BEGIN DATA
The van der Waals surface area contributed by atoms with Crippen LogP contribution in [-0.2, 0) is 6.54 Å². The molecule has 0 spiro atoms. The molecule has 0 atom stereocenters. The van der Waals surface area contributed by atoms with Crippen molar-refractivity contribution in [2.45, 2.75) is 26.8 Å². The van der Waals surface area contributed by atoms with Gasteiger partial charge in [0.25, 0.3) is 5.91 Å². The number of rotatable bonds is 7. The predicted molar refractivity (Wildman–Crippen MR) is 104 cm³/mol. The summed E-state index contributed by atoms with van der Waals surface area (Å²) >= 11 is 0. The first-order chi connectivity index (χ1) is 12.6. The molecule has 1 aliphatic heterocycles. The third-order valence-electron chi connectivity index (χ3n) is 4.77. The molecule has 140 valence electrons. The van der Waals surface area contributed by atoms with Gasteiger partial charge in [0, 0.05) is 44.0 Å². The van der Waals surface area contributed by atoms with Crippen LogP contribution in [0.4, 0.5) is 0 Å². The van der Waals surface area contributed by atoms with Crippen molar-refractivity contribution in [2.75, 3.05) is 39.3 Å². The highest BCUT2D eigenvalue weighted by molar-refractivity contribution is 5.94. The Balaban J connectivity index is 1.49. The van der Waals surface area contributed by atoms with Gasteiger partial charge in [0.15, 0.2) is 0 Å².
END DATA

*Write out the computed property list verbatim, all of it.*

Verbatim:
The van der Waals surface area contributed by atoms with Crippen LogP contribution in [-0.2, 0) is 6.54 Å². The molecule has 0 spiro atoms. The molecule has 0 atom stereocenters. The van der Waals surface area contributed by atoms with Crippen molar-refractivity contribution in [2.45, 2.75) is 26.8 Å². The van der Waals surface area contributed by atoms with Gasteiger partial charge in [0.25, 0.3) is 5.91 Å². The number of rotatable bonds is 7. The predicted molar refractivity (Wildman–Crippen MR) is 104 cm³/mol. The summed E-state index contributed by atoms with van der Waals surface area (Å²) >= 11 is 0. The first-order chi connectivity index (χ1) is 12.6. The molecule has 1 aliphatic heterocycles. The third-order valence-electron chi connectivity index (χ3n) is 4.77. The molecule has 140 valence electrons. The van der Waals surface area contributed by atoms with Gasteiger partial charge in [0, 0.05) is 44.0 Å². The van der Waals surface area contributed by atoms with Crippen LogP contribution in [0.4, 0.5) is 0 Å². The van der Waals surface area contributed by atoms with Crippen molar-refractivity contribution in [2.75, 3.05) is 39.3 Å². The highest BCUT2D eigenvalue weighted by molar-refractivity contribution is 5.94. The Balaban J connectivity index is 1.49. The van der Waals surface area contributed by atoms with Gasteiger partial charge in [0.15, 0.2) is 0 Å².